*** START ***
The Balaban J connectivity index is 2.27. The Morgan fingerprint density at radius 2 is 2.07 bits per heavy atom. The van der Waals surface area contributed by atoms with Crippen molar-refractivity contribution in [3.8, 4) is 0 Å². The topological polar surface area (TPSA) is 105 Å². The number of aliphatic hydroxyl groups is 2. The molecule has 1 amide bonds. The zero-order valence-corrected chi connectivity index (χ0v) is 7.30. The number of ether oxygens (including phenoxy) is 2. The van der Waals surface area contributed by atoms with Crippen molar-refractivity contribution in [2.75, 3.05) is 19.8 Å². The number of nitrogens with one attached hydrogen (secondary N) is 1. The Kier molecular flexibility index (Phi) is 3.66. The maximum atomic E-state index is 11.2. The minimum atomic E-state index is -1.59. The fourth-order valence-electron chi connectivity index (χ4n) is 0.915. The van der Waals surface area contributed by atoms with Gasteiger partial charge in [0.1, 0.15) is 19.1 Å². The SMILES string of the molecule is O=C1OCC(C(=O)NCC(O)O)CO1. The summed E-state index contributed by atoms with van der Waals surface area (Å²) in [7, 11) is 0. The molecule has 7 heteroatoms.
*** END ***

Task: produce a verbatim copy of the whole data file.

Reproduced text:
The Balaban J connectivity index is 2.27. The Morgan fingerprint density at radius 2 is 2.07 bits per heavy atom. The van der Waals surface area contributed by atoms with Crippen molar-refractivity contribution in [3.8, 4) is 0 Å². The topological polar surface area (TPSA) is 105 Å². The number of aliphatic hydroxyl groups is 2. The molecule has 1 amide bonds. The zero-order valence-corrected chi connectivity index (χ0v) is 7.30. The number of ether oxygens (including phenoxy) is 2. The van der Waals surface area contributed by atoms with Crippen molar-refractivity contribution in [2.75, 3.05) is 19.8 Å². The number of nitrogens with one attached hydrogen (secondary N) is 1. The Kier molecular flexibility index (Phi) is 3.66. The maximum atomic E-state index is 11.2. The minimum atomic E-state index is -1.59. The fourth-order valence-electron chi connectivity index (χ4n) is 0.915. The van der Waals surface area contributed by atoms with Gasteiger partial charge in [0.1, 0.15) is 19.1 Å². The SMILES string of the molecule is O=C1OCC(C(=O)NCC(O)O)CO1. The summed E-state index contributed by atoms with van der Waals surface area (Å²) in [7, 11) is 0. The molecule has 7 heteroatoms.